streets. Cobblestone roads and horse drawn buggies mirror not only the heritage of the cosmopolitan museum city, but like Disneyland, the image of an industrialized Southeast at its peak, which was predicated on the trade of human beings. Walking the neighborhoods of old colonial mansions, one witnesses the south's yearning to hold on to this period in time and space — to mime and replicate this era as a tourist destination. It would be a mistake to view this museum city as a form of mere tourism, mere simulacra, and illusion. There are values attached to reconstruction that are hardly illusive; values continue to shape the culture of reconstruction and human behavior toward others. This industrial museum is perpetuated by reconstruction, the continuation of segregation, class division, and the construction of a theme park called Charleston. The paradox of restoration is that industrial society is busy attempting to preserve its past by simulating a denaturing nature and community. At the same time that nature is being transformed into parks, wilderness and zoos, human beings propose to restore the "real" to the world that no longer exists. In reference to the relational qualities of a community and the self-organizing capacity of all life, human beings are unable to mime and simulate the fundamental ecological characteristic of self-organizing systems no matter how technologically sophisticated engineers become. Engineers produce a pig with a human heart. This twisted reproduction creates new sudden smells, crawling bodies with mechanical limbs, and B-movie science fiction, but these are not community- oriented simulations. With a refined and highly engineered commodity fetish, the spiritual essence of the living world is overshadowed by the obsession for new mechanical and electronic goods. Industrial simulation becomes a process of forgetting community. The fingers of life go numb, our relationship to the community fades. To summarize, the sounds of machines simulate the sounds of spring and birds while the real spring bird migration diminishes. The sounds of the spring run off are missing while the sounds of hydropower development fill the air. There is a profound sense of hyperreality to our mechanical world.10 Restoring a primary nature to its substantive form, its original ecological substance, its referential being is doomed to fail in a global economy. Industrialized environments are now recognized as primary nature while our specific bioregion is perceived as secondary nature. Because there are few signs of original nature left, restoration can quickly become yet another simulated form of hyperreality to foster global economy. If you're intimate with a place, a place with whose history you're familiar, and you establish an ethical conversation with it, the implication that follows is this: The place knows you're there. It feels you. You will not be forgotten, cut off; abandoned.11 To find a meaning of community and to live in a place during this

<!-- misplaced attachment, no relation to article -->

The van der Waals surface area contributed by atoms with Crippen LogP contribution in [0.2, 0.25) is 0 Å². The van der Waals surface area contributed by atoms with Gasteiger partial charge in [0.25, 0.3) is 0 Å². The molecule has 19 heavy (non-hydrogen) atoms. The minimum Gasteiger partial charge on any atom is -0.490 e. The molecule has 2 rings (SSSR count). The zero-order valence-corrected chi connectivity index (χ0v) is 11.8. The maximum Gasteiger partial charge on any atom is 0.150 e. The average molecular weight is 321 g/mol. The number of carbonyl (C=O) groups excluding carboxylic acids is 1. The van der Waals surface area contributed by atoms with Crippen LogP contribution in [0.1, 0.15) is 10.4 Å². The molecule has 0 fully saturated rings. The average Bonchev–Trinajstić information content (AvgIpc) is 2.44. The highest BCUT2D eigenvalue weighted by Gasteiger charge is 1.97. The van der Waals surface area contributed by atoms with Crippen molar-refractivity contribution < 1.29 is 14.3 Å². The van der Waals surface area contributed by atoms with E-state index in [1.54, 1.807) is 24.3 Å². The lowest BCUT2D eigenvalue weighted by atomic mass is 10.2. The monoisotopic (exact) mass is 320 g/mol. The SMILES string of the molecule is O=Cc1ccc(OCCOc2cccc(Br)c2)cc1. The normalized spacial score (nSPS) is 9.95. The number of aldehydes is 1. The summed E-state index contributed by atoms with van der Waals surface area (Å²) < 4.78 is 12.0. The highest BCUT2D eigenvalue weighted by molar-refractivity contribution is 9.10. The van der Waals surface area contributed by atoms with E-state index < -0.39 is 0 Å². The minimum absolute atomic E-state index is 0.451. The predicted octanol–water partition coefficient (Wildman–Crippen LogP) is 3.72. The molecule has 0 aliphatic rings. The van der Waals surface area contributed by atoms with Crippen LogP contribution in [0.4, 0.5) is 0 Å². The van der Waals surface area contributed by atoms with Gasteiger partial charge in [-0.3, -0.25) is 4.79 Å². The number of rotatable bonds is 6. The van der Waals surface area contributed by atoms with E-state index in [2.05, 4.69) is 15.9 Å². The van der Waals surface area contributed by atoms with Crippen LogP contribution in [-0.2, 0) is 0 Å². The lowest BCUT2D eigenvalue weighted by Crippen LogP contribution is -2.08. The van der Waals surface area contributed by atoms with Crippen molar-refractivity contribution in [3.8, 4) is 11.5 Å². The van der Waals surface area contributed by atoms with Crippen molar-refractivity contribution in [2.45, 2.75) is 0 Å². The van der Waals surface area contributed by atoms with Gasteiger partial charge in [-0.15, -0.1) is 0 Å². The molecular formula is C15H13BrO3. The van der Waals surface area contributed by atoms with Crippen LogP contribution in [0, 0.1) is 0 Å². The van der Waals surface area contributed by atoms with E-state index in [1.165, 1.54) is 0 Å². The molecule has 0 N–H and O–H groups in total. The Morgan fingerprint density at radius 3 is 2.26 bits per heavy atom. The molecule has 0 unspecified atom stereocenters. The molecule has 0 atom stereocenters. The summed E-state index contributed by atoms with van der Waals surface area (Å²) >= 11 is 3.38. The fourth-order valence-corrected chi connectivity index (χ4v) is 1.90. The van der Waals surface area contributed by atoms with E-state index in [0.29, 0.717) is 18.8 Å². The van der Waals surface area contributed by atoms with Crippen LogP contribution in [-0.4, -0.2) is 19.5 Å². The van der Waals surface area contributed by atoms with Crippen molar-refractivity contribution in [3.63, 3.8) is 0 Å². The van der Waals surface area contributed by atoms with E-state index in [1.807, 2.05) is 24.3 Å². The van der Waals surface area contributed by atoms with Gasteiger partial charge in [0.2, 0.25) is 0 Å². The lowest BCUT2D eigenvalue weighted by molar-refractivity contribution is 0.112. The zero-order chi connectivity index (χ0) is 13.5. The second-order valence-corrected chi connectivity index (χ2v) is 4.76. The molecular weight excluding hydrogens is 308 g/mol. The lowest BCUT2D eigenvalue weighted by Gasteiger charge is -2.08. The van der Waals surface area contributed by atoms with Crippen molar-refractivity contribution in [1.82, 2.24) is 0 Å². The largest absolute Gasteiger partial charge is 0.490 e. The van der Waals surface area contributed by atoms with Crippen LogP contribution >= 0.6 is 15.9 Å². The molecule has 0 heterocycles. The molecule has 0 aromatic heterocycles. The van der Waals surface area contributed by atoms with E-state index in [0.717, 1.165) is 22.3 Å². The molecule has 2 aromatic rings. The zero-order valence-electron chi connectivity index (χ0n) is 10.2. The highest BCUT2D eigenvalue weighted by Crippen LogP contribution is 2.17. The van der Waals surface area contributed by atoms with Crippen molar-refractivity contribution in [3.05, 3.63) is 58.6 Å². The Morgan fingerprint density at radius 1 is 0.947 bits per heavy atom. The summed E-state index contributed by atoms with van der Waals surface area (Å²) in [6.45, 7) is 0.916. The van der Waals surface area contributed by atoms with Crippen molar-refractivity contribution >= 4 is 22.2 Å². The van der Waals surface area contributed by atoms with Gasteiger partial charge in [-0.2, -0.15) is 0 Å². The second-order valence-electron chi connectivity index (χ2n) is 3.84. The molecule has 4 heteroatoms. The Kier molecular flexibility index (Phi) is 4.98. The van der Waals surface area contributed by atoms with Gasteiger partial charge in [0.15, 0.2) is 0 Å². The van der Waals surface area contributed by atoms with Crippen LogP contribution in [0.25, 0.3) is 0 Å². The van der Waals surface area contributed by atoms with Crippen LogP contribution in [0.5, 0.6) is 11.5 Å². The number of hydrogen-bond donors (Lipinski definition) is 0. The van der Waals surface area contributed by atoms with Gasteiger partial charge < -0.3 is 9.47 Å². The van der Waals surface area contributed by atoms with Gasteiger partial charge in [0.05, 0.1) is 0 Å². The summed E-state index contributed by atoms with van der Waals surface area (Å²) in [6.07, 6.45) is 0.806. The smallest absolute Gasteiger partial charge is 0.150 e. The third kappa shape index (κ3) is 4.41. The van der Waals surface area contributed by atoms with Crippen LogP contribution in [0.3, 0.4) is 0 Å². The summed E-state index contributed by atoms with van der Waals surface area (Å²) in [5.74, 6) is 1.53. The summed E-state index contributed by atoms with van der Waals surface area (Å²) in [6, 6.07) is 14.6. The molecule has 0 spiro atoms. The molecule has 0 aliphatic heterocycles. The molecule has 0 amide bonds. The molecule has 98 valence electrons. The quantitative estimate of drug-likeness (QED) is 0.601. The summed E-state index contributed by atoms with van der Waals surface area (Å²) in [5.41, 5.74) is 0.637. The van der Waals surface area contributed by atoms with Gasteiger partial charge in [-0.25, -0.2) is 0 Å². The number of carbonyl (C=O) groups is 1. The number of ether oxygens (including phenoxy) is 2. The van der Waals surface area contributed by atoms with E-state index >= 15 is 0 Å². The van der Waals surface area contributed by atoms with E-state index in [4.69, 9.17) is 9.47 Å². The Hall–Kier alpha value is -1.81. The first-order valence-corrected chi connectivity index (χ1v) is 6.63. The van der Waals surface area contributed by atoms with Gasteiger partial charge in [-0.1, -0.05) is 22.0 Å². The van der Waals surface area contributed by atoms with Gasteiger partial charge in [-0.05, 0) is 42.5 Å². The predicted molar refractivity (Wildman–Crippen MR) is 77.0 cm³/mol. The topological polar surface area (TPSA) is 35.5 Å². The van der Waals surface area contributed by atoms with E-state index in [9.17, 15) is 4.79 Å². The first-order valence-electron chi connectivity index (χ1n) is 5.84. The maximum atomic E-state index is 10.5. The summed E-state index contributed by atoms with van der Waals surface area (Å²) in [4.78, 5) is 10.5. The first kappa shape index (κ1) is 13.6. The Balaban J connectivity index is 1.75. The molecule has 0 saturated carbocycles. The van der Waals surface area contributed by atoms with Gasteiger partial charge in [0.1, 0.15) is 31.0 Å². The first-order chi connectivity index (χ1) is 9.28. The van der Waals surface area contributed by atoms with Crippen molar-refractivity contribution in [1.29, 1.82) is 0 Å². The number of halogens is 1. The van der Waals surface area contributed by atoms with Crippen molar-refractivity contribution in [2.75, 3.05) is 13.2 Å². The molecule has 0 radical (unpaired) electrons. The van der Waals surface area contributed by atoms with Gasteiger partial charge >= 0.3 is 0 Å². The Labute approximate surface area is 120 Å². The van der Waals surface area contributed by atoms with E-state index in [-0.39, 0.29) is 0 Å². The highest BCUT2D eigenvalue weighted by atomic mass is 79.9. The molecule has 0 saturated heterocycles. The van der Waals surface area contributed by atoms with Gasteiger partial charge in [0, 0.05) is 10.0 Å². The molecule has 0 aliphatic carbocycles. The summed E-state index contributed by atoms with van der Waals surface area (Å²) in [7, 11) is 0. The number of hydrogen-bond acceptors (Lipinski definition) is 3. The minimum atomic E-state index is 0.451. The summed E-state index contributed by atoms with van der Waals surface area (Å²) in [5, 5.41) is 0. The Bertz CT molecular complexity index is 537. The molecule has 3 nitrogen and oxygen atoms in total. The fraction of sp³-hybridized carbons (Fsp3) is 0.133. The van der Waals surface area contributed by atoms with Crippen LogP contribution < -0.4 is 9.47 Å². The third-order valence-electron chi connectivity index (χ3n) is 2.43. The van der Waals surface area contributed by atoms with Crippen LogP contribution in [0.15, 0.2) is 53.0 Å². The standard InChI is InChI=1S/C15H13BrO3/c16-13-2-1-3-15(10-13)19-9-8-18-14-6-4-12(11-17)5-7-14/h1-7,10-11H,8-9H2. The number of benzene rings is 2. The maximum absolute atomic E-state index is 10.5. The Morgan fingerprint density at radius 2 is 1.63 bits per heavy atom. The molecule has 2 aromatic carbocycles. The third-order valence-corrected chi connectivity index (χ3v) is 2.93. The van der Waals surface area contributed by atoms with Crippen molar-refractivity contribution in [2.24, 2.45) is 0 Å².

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- Winter '16
- Jeff Hannan
- organic life, Georges Bataille, Bataille